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Teacher Learning in an Era of High-Stakes Accountability: Productive Tension and Critical Professional Practice


by Jamy Stillman — 2011

Background/Context: With the installation of No Child Left Behind, teachers, particularly those who serve marginalized students, have increasingly been told what and how to teach. Previous research demonstrates that teachers can act as mediators between policy and practice, even within coercive environments such as those generated by high-stakes accountability systems. Yet we know little about how teachers who have been specially prepared to serve marginalized populations respond to accountability demands within tightly controlled contexts, such as those commonly found in “underperforming” schools.

Purpose/Objective/Research Question/Focus of Study: This study draws on social learning and activity theories to examine the specific factors that support equity-minded teachers to navigate accountability-driven language arts reforms, the specific barriers that might hinder teachers from serving marginalized students—particularly English Learners—in an era of accountability, and how particular contextual factors mediate teachers’ responses to accountability pressures.

Setting: The study was conducted in three different “underperforming” schools in California, predominately comprised of Spanish-speaking English Learners.

Population/Participants/Subjects: Three highly qualified, upper-elementary teachers, who earned their bilingual (Spanish/English) teaching credentials and Master’s degrees from three different equity-focused teacher preparation programs.

Research Design: The research design is qualitative case study.

Data collection and Analysis: Data collection took place between September 2003 and December 2004 and consisted of teacher interviews, classroom observations, principal interviews, and focus group interviews. Using the constant comparative method, data analysis was ongoing.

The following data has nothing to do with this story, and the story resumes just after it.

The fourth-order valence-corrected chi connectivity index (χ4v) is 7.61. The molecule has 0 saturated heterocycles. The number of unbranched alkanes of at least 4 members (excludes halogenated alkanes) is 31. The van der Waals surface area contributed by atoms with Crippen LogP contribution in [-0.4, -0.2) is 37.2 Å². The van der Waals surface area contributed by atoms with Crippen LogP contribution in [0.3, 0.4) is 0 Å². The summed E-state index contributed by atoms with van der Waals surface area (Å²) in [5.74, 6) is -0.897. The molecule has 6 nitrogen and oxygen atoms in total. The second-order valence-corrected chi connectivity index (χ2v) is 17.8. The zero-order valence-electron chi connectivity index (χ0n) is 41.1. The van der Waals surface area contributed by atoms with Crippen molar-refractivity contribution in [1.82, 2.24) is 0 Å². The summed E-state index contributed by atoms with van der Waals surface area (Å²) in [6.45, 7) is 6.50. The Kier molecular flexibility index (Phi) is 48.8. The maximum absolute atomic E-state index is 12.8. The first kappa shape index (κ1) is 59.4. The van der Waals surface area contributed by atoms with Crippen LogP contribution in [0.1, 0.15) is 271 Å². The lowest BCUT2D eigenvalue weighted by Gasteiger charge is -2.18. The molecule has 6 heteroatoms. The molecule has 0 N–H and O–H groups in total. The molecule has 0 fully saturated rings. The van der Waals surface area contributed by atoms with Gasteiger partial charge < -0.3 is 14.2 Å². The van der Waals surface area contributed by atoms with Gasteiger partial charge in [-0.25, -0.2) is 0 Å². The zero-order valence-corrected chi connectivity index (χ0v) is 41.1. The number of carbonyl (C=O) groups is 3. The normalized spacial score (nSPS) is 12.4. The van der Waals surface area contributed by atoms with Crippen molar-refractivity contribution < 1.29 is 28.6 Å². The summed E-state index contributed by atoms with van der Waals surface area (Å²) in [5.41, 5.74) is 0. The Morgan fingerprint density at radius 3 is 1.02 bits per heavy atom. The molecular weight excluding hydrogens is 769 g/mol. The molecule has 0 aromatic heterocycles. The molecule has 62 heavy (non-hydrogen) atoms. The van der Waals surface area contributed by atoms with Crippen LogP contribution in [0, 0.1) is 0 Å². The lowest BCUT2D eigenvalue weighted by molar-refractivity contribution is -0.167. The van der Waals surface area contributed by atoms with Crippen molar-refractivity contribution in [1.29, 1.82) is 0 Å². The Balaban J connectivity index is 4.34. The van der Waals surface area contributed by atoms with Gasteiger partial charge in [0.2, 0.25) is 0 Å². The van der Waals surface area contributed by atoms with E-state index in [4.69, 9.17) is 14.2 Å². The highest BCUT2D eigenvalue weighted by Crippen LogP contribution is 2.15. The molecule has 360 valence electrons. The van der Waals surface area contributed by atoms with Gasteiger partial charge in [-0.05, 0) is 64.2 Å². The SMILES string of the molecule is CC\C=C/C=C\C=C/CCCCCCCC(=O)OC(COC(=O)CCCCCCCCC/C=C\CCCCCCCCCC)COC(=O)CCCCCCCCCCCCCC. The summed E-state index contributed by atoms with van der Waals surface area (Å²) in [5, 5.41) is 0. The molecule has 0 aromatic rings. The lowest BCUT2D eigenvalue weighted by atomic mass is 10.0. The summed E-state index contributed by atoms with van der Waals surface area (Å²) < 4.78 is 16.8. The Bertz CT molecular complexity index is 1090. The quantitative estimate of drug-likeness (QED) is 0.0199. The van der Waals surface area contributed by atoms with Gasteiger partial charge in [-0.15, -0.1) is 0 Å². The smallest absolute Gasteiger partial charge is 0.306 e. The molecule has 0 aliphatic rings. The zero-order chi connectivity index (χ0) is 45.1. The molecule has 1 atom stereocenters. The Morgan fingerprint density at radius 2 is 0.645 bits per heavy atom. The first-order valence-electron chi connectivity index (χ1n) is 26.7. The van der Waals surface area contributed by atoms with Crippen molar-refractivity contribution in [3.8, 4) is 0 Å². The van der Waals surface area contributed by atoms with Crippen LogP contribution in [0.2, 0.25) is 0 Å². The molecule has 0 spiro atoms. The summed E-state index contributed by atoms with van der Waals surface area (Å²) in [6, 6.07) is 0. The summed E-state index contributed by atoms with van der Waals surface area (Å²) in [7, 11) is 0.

Findings/Results: Initial coding identified patterns in teachers’ technical, normative, and political responses to accountability-related pressures in the area of language arts. Further analyses illuminated variations in teachers’ responses and emphasized how contextual factors, especially that of local leadership, mediated teacher learning and agency in the context of school change. Specifically, when principals provided teachers with opportunities to grapple with reforms they found objectionable and to apply innovations to their classroom practice, a “productive tension” led the teachers towards important professional learning and instructional improvement.

Conclusions/Recommendations: Findings underscore the importance of balanced leadership in an era of high- stakes accountability, particularly as it relates to teacher professionalism, learning, and agency.



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Cite This Article as: Teachers College Record Volume 113 Number 1, 2011, p. 133-180
http://www.tcrecord.org ID Number: 15991, Date Accessed: 10/23/2017 1:02:31 PM

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About the Author
  • Jamy Stillman
    University of Southern California
    E-mail Author
    JAMY STILLMAN is an assistant professor of education at the University of Southern California Rossier School of Education. Her research interests include the preparation of teachers to serve historically marginalized populations and the impact of high-stakes accountability on teachers and teaching in high-needs schools. Her current research focuses on the clinical experiences of pre-service teachers who are preparing to work in high-needs urban schools and on the relationship between pre-service urban teacher preparation and in-service urban teacher practice. Her recent publications include “Taking Back the Standards for English Learners: Equity-Minded Teachers’ Responses to Accountability-Related Instructional Constraints” (The New Educator, forthcoming) and “Navigating Accountability Pressures,” a chapter coauthored with Dr. Christine Sleeter in Sleeter’s edited “Facing Accountability in Education: Democracy and Equity at Risk” (Teachers College Press, 2007).
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